There’s been some recent hoopla about beverages. Some coffee shops have come under fire for “hiding” sugar in their lattes, teas and hot chocolates. Of course, if you read nutrition labels, you already knew what you were drinking … you read labels, right? Well if you don’t, you should start.
I love a good latte. Caramel, mocha, hazelnut, you name it. I’ve never met a latte I didn’t like. But more importantly, I’ve never met a latte I didn’t research. It may sound obsessive, but before I get one, I look up the nutritional content online—sometimes even while in line. I do this for two reasons. First, I can see how many calories I’m consuming. While lattes are delicious, a large cup can easily provide me with one meal’s worth of calories. Maintaining, or losing weight requires energy balance, or balancing calories so that over time you consume as many or more calories than you burn. A 500-calorie latte every day, along with my other meals and snacks—even if they’re healthful—could cause me to gain weight, especially if I’m not staying active.
Second, I like to see what’s in my latte. And no, I’m not talking about food-safe ingredients or scientifically-proven safe “genetically modified” food. I’m talking about macronutrients like protein, fats, and carbohydrates—in this case, sugars. You know sugars are carbohydrates, right? If you don’t, you’re not alone, only 32 percent of Americans understand that all sugars are carbs.)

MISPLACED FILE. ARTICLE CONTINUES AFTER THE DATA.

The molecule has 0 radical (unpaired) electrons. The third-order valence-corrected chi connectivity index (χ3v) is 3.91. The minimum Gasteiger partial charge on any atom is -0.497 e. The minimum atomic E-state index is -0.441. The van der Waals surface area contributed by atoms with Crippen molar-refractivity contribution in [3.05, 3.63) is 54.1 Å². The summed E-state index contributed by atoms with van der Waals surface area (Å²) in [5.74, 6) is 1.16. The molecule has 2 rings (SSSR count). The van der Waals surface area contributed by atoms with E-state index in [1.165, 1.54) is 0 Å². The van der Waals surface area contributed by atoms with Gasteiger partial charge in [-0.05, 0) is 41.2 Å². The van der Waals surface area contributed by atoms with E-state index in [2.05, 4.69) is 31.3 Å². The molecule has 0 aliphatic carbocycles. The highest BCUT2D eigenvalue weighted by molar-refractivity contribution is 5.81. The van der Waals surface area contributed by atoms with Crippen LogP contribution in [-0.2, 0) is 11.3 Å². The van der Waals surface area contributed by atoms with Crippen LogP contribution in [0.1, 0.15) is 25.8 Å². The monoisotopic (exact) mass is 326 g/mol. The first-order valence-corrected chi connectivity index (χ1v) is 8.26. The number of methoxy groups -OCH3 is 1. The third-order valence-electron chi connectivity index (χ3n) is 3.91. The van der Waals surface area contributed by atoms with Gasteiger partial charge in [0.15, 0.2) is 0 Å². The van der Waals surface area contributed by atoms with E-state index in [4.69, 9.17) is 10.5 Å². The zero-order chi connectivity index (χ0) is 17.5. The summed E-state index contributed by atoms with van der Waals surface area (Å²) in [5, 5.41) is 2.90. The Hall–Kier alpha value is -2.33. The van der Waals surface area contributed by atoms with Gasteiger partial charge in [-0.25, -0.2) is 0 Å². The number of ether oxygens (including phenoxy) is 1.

There’s nothing wrong with consuming carbs. In fact, you should be consuming them. Carbohydrates are the macronutrient that should provide the majority of your calories. Severely limiting carbohydrate intake can cause low blood sugar, resulting in fatigue and dizziness. Carbohydrate-rich foods like oatmeal, whole grain pasta and brown rice can offer the body many important vitamins and minerals like fiber, B vitamins and iron.
Of course, this doesn’t mean to go all out. While it’s important to incorporate whole grains and carbohydrate-rich foods in the diet, sugars should be limited. Foods with sugars can taste great, offer beneficial nutrients and be included in a healthy diet. Sugars themselves, however, supply calories but no nutrients.
Luckily, I don’t look to my latte for nutritional value—I look to it for pleasure. For me, my latte is a splurge. I only get one a week (maybe two if the week was particularly rough). There’s nothing wrong with a splurge, but keep it sensible and in moderation.
So the next time you’re in line for a large misto or iced cappuccino, make sure you check the labels. We can get so consumed over food being organic or local, but at the end of the day that doesn’t make us healthy, nor can it manage weight. If you want to know what’s in your food—and how that can affect your health—just read the label.